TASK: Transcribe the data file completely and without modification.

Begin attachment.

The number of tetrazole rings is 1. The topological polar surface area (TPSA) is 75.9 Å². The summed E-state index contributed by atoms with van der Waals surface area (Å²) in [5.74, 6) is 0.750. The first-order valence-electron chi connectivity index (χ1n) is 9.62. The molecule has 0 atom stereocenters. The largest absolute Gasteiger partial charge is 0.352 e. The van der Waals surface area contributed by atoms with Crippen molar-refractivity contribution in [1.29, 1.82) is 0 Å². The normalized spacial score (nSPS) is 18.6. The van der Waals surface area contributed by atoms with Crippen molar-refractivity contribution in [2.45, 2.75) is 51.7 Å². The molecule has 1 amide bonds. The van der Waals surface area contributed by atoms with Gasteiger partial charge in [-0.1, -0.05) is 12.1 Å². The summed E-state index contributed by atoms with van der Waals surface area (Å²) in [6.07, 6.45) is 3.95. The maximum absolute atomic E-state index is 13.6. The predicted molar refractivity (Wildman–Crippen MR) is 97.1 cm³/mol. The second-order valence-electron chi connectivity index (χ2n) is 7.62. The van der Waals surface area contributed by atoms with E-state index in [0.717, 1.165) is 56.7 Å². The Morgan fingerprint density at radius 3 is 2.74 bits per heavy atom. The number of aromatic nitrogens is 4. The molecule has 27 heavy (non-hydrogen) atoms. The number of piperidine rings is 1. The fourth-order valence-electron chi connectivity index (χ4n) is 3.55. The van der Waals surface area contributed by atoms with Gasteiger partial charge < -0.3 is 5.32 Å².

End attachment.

The number of tetrazole rings is 1. The topological polar surface area (TPSA) is 75.9 Å². The summed E-state index contributed by atoms with van der Waals surface area (Å²) in [5.74, 6) is 0.750. The first-order valence-electron chi connectivity index (χ1n) is 9.62. The molecule has 0 atom stereocenters. The largest absolute Gasteiger partial charge is 0.352 e. The van der Waals surface area contributed by atoms with Crippen molar-refractivity contribution in [1.29, 1.82) is 0 Å². The normalized spacial score (nSPS) is 18.6. The van der Waals surface area contributed by atoms with Crippen molar-refractivity contribution in [2.45, 2.75) is 51.7 Å². The molecule has 1 amide bonds. The van der Waals surface area contributed by atoms with Gasteiger partial charge in [-0.1, -0.05) is 12.1 Å². The summed E-state index contributed by atoms with van der Waals surface area (Å²) in [6.07, 6.45) is 3.95. The maximum absolute atomic E-state index is 13.6. The predicted molar refractivity (Wildman–Crippen MR) is 97.1 cm³/mol. The second-order valence-electron chi connectivity index (χ2n) is 7.62. The van der Waals surface area contributed by atoms with E-state index in [0.717, 1.165) is 56.7 Å². The Morgan fingerprint density at radius 3 is 2.74 bits per heavy atom. The number of aromatic nitrogens is 4. The molecule has 27 heavy (non-hydrogen) atoms. The number of piperidine rings is 1. The fourth-order valence-electron chi connectivity index (χ4n) is 3.55. The van der Waals surface area contributed by atoms with Gasteiger partial charge < -0.3 is 5.32 Å².